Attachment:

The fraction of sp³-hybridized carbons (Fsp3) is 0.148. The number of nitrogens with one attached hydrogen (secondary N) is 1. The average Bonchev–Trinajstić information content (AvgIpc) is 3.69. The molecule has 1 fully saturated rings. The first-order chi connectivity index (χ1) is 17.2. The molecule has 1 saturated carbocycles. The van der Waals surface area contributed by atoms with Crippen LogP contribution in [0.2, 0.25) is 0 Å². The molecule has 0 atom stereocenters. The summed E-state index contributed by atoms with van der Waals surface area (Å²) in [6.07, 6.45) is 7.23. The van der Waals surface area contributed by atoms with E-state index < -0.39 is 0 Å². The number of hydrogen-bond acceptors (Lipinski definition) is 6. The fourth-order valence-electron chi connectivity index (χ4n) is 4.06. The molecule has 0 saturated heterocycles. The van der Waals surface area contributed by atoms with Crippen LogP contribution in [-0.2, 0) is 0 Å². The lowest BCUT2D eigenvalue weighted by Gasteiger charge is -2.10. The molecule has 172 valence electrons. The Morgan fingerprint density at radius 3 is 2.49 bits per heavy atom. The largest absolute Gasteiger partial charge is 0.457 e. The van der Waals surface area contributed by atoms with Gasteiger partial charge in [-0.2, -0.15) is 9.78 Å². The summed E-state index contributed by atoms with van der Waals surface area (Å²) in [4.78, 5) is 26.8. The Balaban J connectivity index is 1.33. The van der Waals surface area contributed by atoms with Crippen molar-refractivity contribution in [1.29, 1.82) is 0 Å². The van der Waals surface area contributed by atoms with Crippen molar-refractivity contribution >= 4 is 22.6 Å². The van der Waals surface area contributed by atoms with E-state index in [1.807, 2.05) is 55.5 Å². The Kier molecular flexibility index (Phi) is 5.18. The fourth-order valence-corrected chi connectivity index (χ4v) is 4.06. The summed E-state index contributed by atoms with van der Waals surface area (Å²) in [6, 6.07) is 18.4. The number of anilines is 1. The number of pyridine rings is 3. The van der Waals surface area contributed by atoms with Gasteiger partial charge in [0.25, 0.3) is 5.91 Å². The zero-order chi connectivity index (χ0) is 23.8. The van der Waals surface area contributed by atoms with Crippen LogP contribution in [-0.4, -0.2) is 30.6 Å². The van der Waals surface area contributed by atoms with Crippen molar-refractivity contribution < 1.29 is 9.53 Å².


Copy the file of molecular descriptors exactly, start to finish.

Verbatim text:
The fraction of sp³-hybridized carbons (Fsp3) is 0.148. The number of nitrogens with one attached hydrogen (secondary N) is 1. The average Bonchev–Trinajstić information content (AvgIpc) is 3.69. The molecule has 1 fully saturated rings. The first-order chi connectivity index (χ1) is 17.2. The molecule has 1 saturated carbocycles. The van der Waals surface area contributed by atoms with Crippen LogP contribution in [0.2, 0.25) is 0 Å². The molecule has 0 atom stereocenters. The summed E-state index contributed by atoms with van der Waals surface area (Å²) in [6.07, 6.45) is 7.23. The van der Waals surface area contributed by atoms with E-state index < -0.39 is 0 Å². The number of hydrogen-bond acceptors (Lipinski definition) is 6. The fourth-order valence-electron chi connectivity index (χ4n) is 4.06. The molecule has 0 saturated heterocycles. The van der Waals surface area contributed by atoms with Crippen LogP contribution in [-0.2, 0) is 0 Å². The lowest BCUT2D eigenvalue weighted by Gasteiger charge is -2.10. The molecule has 172 valence electrons. The Morgan fingerprint density at radius 3 is 2.49 bits per heavy atom. The largest absolute Gasteiger partial charge is 0.457 e. The van der Waals surface area contributed by atoms with Gasteiger partial charge in [-0.2, -0.15) is 9.78 Å². The summed E-state index contributed by atoms with van der Waals surface area (Å²) in [4.78, 5) is 26.8. The Balaban J connectivity index is 1.33. The van der Waals surface area contributed by atoms with Crippen molar-refractivity contribution in [1.29, 1.82) is 0 Å². The van der Waals surface area contributed by atoms with Crippen molar-refractivity contribution >= 4 is 22.6 Å². The van der Waals surface area contributed by atoms with E-state index in [1.807, 2.05) is 55.5 Å². The Kier molecular flexibility index (Phi) is 5.18. The fourth-order valence-corrected chi connectivity index (χ4v) is 4.06. The summed E-state index contributed by atoms with van der Waals surface area (Å²) in [6, 6.07) is 18.4. The number of anilines is 1. The number of pyridine rings is 3. The van der Waals surface area contributed by atoms with Gasteiger partial charge in [0.25, 0.3) is 5.91 Å². The zero-order chi connectivity index (χ0) is 23.8. The van der Waals surface area contributed by atoms with Crippen LogP contribution in [-0.4, -0.2) is 30.6 Å². The van der Waals surface area contributed by atoms with Crippen molar-refractivity contribution < 1.29 is 9.53 Å².